By Art Toalston
SEATTLE (BP)--The start of a seven-part series on evolution by PBS was greeted Sept. 24 by 100 scientists challenging Darwinian evolution.
The scientists, in a succinct statement coordinated by the Seattle-based Discovery Institute public policy center, said they are "skeptical of claims for the ability of random mutation and natural selection to account for the complexity of life."
The Discovery Institute, in a news release, said it compiled the list of signers "to answer the contention of designated spokespeople" for the PBS series that "virtually all reputable scientists in the world" support Darwin's theory of evolution.
Discovery Institute officials charge that officials of WGBH/Clear Blue Sky Productions have used that contention to keep any scientific criticism of Darwinism from being acknowledged or examined in the series. "They want people to think that the only criticism of Darwin's theory today is from religious fundamentalists," the Discovery Institute's president, Bruce Chapman, said. "They routinely try to stigmatize scientists who question Darwin as 'creationists.'"
The Discovery Institute has produced a 150-page guide to the PBS series, titled "Getting the Facts Straight" and available via the Internet at the organization's www.discovery.org website.
The Discovery Institute, on its website, states, "Accuracy and objectivity are what we should expect in a television documentary--especially in a science documentary on a publicly funded network. But the PBS 'Evolution' series falls far short of meeting these basic standards. It distorts the scientific evidence, ignores scientific disagreements over Darwin's theory and misrepresents the theory's critics. The series also displays a sharply biased view of religion and seeks to influence the political debate over how evolution should be taught in schools. 'Evolution' presents itself as science journalism, but it is actually a work of one-sided advocacy."
The Discovery Institute also noted: "The [PBS] series is intended not only for broadcast on public television, but also for use in public schools. 'Evolution's biased content, however, makes it inappropriate for classroom use without supplementary materials." The organization stated that its "Getting the Facts Straight" viewer's guide "has been prepared to help teachers, parents, students and interested citizens ensure that discussions of evolution in the classroom fairly represent the evidence and the full range of scientific viewpoints about Darwin's controversial theory."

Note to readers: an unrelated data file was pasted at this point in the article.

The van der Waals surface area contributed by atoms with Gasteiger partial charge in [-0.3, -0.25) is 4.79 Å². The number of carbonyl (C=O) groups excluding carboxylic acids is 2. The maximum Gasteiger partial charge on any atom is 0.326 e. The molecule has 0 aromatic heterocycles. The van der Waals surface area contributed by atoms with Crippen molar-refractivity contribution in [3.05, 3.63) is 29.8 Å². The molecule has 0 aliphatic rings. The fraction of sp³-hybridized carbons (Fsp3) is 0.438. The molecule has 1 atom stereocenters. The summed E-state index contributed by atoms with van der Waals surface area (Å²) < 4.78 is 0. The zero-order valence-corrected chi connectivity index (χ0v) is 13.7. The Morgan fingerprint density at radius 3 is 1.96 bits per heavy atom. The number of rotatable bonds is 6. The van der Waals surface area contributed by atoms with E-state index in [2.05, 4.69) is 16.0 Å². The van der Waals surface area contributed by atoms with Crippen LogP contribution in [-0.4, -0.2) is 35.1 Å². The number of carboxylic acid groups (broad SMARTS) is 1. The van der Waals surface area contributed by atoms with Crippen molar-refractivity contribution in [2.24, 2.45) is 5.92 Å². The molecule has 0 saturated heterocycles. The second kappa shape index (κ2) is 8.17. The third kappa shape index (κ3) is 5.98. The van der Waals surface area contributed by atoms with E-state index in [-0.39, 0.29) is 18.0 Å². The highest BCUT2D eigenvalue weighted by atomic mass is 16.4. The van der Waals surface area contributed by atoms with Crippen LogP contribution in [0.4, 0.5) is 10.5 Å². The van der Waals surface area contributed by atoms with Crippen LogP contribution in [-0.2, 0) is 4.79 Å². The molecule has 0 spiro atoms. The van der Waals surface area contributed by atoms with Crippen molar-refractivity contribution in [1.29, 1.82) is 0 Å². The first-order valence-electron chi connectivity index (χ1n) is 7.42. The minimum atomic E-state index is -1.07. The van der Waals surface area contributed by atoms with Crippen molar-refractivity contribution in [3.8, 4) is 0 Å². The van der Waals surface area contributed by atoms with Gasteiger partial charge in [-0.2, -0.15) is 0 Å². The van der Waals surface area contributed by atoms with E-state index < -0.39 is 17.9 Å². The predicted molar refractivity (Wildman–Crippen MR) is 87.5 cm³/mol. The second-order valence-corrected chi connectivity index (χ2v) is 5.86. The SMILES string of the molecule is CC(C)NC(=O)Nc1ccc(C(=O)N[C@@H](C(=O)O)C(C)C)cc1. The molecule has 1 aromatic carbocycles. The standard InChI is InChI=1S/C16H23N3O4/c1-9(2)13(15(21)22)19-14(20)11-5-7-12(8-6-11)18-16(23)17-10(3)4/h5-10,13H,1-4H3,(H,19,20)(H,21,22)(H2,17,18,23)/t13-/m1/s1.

The viewer's guide also charges that the series seeks "to promote a controversial political agenda."
The "Getting the Facts Straight" guide cites an internal document prepared by the Evolution Project/WGBH Boston stating that one of the goals of the series is to "co-opt existing local dialogue about teaching evolution in schools," including carrying its pro-evolution stance to school boards and other government officials.
The Discovery Institute, meanwhile, released a poll by Zogby International reporting that 71 percent of Americans believe biology teachers should teach Darwin's theory of evolution along with evidence against the theory. The survey of 1,202 adults was conducted from Aug. 25-29.
Stephen Meyer, a Cambridge-educated philosopher of science who directs the Discovery Institute's Center for the Renewal of Science and Culture, said, "The number of scientists who question Darwinism is a minority, but it is growing fast. This is happening in the face of fierce attempts to intimidate and suppress legitimate dissent. Young scientists are threatened with deprivation of tenure. Others have seen a consistent pattern of answering scientific arguments with ad hominem attacks. In particular, the series' attempt to stigmatize all critics-- --including scientists--as religious 'creationists' is an excellent example of viewpoint discrimination."